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@protocol MyButtonViewDelegate <NSObject>
- (void)buttonView:(MyButtonView*)view buttonPressed:(UIButton*)button;

i am new in objective-c, i am learning delegate according the book.

from the book, when we define protocol we just write like this @protocol MyButtonViewDelegate.

But what's the difference beteween @protocol MyButtonViewDelegate and @protocol MyButtonViewDelegate <NSObject>. Why we need <NSObject>?

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@Paddyd The question you linked is quite different from this one. The linked question asks why (mostly) all objects are derived from NSObject, whereas this one asks why a protocol would adopt the NSObject protocol and whether that's necessary. –  Caleb Sep 9 '13 at 16:02

1 Answer 1

up vote 6 down vote accepted

But what's the difference beteween @protocol MyButtonViewDelegate and @protocol MyButtonViewDelegate <NSObject>.

The <NSObject> says that the protocol MyButtonViewDelegate conforms to the NSObject protocol. That is, any object that conforms to the MyButtonViewDelegate protocol must also conform to the NSObject protocol. (You may not have realized it, but there's a protocol named NSObject as well as a class by that same name.) So, if you've got an object that conforms to MyButtonViewDelegate, it's safe to call methods like -hash, -isEqual:, -retain, -release, -isKindOfClass:, etc.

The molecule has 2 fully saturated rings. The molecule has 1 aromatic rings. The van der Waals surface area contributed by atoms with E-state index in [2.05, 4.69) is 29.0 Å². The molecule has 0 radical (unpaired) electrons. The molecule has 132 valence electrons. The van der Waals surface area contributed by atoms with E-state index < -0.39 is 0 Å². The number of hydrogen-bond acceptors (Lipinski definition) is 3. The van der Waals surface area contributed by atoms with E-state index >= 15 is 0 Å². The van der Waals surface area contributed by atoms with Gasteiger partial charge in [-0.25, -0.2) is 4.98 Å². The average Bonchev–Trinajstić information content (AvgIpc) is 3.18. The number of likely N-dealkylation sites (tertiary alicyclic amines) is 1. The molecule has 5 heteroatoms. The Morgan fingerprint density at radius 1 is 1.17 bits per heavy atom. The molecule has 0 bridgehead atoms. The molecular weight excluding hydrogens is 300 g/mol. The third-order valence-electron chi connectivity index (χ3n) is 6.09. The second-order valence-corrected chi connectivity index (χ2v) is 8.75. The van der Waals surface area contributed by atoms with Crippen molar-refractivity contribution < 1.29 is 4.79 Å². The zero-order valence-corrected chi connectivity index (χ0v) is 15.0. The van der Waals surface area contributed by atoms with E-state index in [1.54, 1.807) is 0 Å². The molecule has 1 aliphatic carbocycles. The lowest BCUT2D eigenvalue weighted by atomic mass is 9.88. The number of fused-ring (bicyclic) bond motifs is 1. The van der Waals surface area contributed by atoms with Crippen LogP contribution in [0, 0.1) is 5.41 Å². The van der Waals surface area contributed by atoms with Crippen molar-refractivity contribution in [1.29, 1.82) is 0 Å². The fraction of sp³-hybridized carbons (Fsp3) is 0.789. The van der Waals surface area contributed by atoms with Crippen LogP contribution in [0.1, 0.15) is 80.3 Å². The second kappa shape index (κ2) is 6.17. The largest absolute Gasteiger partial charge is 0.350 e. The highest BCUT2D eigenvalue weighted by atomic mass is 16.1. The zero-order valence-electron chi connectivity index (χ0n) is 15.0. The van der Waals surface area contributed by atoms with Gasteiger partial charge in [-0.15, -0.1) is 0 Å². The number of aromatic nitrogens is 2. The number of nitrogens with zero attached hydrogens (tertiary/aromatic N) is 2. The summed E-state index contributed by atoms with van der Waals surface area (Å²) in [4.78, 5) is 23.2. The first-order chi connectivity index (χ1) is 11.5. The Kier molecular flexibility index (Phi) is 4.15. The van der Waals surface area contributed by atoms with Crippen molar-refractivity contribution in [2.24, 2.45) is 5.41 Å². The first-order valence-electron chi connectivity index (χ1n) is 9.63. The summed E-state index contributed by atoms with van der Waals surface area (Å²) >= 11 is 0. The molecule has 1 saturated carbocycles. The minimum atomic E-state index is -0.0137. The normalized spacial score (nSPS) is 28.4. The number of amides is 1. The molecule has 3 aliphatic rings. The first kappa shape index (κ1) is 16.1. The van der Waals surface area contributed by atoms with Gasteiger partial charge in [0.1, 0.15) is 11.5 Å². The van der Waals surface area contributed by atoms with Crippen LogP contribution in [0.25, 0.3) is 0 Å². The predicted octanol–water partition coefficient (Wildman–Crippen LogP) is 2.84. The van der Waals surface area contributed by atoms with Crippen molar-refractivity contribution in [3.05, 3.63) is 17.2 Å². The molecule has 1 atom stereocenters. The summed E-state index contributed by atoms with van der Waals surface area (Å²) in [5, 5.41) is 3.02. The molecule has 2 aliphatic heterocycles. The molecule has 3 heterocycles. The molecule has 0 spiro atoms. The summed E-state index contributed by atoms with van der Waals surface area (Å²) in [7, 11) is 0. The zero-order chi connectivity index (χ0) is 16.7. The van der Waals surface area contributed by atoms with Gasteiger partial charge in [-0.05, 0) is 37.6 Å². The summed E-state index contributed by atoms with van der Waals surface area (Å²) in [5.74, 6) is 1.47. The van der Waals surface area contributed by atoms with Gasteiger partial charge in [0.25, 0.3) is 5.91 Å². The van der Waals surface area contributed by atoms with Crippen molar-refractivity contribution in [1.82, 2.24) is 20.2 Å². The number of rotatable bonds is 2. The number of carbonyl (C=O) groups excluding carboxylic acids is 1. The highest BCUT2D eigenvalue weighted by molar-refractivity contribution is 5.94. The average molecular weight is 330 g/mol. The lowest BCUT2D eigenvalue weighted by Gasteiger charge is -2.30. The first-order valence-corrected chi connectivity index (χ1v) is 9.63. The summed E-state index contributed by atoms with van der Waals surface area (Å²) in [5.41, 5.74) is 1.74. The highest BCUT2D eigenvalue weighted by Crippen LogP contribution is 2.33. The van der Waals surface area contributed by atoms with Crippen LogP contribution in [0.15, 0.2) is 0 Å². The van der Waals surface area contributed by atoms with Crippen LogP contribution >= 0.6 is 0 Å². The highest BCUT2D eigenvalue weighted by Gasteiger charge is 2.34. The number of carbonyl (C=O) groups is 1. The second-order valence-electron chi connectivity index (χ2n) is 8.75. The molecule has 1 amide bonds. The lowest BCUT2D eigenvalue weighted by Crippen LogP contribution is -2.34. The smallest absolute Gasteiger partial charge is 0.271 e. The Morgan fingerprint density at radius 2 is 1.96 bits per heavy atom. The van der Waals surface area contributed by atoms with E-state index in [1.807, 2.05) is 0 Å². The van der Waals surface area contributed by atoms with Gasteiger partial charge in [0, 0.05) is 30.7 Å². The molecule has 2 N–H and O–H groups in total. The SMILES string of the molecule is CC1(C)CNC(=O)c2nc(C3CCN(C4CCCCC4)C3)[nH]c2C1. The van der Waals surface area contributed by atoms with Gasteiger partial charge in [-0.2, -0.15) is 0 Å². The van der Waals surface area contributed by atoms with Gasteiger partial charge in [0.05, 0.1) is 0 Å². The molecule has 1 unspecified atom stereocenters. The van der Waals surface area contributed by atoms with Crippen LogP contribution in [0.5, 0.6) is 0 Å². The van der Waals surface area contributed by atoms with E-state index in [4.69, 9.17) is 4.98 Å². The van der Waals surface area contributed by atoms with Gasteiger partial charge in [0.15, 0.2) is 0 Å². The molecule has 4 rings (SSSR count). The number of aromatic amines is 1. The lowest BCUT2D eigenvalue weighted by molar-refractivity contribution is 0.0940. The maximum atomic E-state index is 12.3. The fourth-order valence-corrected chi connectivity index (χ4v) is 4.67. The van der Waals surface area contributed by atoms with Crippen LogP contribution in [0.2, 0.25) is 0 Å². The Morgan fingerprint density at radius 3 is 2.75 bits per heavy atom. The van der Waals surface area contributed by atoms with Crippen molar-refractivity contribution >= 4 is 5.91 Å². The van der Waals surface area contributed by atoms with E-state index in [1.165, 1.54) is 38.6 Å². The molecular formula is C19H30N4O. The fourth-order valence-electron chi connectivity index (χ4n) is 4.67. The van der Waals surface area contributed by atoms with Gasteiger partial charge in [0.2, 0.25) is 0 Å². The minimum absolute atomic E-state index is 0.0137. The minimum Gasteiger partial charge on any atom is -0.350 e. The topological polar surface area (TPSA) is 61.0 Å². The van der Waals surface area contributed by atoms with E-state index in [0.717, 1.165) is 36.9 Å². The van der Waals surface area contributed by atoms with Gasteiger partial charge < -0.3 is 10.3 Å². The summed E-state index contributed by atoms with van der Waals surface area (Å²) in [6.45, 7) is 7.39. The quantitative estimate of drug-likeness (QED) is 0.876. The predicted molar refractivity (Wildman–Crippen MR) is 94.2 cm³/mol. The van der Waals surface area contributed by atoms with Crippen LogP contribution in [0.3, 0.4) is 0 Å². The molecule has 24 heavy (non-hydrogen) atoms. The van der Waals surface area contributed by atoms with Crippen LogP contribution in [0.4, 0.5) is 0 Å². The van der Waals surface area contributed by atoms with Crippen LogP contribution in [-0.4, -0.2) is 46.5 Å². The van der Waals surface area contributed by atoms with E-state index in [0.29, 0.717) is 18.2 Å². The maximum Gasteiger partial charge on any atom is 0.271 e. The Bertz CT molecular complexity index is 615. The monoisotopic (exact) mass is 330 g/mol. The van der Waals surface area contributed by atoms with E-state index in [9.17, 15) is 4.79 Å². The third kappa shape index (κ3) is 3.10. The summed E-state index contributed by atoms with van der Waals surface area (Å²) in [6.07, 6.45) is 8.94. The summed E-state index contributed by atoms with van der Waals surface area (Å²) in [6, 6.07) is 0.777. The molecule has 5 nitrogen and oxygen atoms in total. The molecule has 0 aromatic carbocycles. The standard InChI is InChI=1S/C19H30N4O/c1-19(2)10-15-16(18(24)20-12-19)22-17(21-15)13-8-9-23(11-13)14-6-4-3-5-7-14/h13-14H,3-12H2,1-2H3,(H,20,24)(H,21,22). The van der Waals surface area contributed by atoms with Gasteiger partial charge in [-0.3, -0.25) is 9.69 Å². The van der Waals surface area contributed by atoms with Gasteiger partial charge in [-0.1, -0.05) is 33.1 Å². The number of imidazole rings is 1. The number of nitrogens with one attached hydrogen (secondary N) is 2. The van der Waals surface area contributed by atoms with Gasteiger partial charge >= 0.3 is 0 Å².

Every object you're likely to encounter will already conform to NSObject because the class NSObject conforms to protocol NSObject. The only other Objective-C base class that you might run into is NSProxy, and that also conforms to NSObject. Therefore, adding <NSObject> to your protocol probably won't make a real difference, but it's a nice way to make the requirement explicit.

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I got it. protocol MyButtonViewDelegate inherit protocol NSObject. I just think NSObject is a class, but i am wrong, it is also a protocol. –  BlackMamba Sep 9 '13 at 15:20
@BlackMamba There's a class and a protocol named NSObject. The protocol declares a set of methods that every object, even those not derived from the NSObject class, is expected to implement. –  Caleb Sep 9 '13 at 16:04

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